There is limited evidence that surgery for chronic, non-specific, lower back pain is beneficial.
However if surgery is warranted, it’s often no easy task to have it. Waiting times for public orthopaedic outpatient clinics are often substantial, with equally long waits once patients are seen before they can actually have surgery.
As a result, many, who can afford to, have turned to the private health care system to have their spinal surgery done. According to Private Healthcare Australia, more than 13,000 spinal surgeries were covered privately in the 2016–2017 financial year, costing health funds more than $380 million.
But even with private health cover, there can be nasty surprises. Spine Society of Australia president Dr Michael Johnson is concerned many private patients will only discover they are inadequately insured when they reach the stage where surgery is required.
“An example of this is nerve compression in the neck, known as cervical radiculopathy, which leads to pain and upper limb weakness,” he said. “Under new clinical categories, patients with Silver cover will only be covered for a posterior cervical decompression to treat this problem. In most cases, this is an inferior option as the dissection of the paraspinal muscles leads to increased pain, higher infection rates and longer hospital stays.”
But Private Healthcare Australia CEO Dr Rachel David defends the tiered coverage model, saying private health needs to be sustainable. “This ultimately benefits all Australians by keeping pressure off the public hospital system,” she said.
Thankfully, up to 90 per cent of patients who see an orthopaedic surgeon won’t require surgery, says McEntee. “The vast majority of people can generally manage with regular exercise, maintaining good weight and posture, core muscle and back muscle strengthening exercises, and from physiotherapy.”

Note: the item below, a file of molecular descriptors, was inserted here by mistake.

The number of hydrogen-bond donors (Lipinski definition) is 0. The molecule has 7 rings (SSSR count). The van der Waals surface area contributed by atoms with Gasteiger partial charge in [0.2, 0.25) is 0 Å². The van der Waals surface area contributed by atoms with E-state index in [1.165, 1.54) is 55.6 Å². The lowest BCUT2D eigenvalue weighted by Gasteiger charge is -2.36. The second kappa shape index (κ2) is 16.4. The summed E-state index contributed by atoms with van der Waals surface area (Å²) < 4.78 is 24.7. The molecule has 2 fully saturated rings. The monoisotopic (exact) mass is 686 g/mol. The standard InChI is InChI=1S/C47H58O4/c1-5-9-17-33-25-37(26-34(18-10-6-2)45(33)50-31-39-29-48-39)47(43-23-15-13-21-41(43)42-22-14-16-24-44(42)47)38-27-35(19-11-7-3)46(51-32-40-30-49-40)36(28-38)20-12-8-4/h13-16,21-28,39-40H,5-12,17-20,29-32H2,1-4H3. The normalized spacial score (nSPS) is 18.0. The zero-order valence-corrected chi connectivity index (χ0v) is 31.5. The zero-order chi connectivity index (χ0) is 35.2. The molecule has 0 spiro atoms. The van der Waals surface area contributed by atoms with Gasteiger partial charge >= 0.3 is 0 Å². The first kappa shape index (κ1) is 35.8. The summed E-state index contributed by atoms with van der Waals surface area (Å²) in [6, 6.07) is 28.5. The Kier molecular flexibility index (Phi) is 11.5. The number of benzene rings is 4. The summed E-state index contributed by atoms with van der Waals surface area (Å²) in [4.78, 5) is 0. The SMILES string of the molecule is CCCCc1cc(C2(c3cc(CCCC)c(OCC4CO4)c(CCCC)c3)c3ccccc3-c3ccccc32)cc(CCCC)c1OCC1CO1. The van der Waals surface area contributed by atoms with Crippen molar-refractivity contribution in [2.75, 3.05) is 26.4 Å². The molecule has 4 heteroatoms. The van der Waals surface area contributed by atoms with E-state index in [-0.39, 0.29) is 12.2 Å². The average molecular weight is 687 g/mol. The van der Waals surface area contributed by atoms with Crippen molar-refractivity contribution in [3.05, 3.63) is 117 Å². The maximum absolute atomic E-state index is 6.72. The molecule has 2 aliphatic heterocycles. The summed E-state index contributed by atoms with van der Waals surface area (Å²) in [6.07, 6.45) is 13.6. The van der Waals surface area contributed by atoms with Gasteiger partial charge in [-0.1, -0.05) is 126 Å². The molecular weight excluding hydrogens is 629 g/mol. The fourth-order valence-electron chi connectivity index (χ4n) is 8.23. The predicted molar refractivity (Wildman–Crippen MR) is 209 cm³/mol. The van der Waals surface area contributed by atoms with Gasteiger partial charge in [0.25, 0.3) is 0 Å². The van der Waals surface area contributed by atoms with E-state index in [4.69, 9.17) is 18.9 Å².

Indra Richmond-Suherman is a Darwin-based physiotherapist who recommends applying localised heat for an acute disc bulge, taking anti-inflammatories and walking for at least 30 minutes a day.
He gives patients targeted exercises and stretches designed to reduce irritation of the sciatic nerve and improve back movement. “Education is important regarding minimising aggravating movements,” he said. “This includes stopping bending movements, minimising bending-type stretches and getting out of their chair every 30 minutes.”
Surfers Health Medical Centre chiropractor Kate Hayter recommends staying positive. “There’s a big mental barrier when it comes to injured backs. But if you stay positive that can really help.” She says it’s important to persevere with rehabilitation. “People stop too early when they’re out of pain, but they don’t realise that they’re still vulnerable to re-injury.”
Two hours after McQueen was anaesthetised, he woke to find his surgery was complete. The first thing he did, when it came time to change his bandages, was check to make sure his neck tattoos were intact.
Within a week he was moving his neck and getting back to his normal day-to-day life. Beginning with gentle exercises and rehabilitation weights, he began to slowly build up his strength. In January 2018, after having signed a three-year contract with the Wests Tigers, he was given the green light to begin full training again.
“I was still under-done in terms of my conditioning and just being back to NRL standard of footy, so I started the season in reserve grade,” McQueen said. In round 11 he was called to the senior team for their clash against the Penrith Panthers, and subsequently played two more first-class games for the Tigers during the 2018 season.
He is pleased to report that he has full range of movement in his neck and no longer suffers from any radiculopathy. For anyone struggling with nerve compression, McQueen recommends surgery. “If you’re going ahead with the surgery, absolutely just look forward to it,” he said. “Because it’s going to change your life for the better.”
Suvi Mahonen is a freelance journalist with an interest in health and wellness. She lives on Queensland’s Gold Coast with her family. This article was first published in The Australian. Used with author’s permission.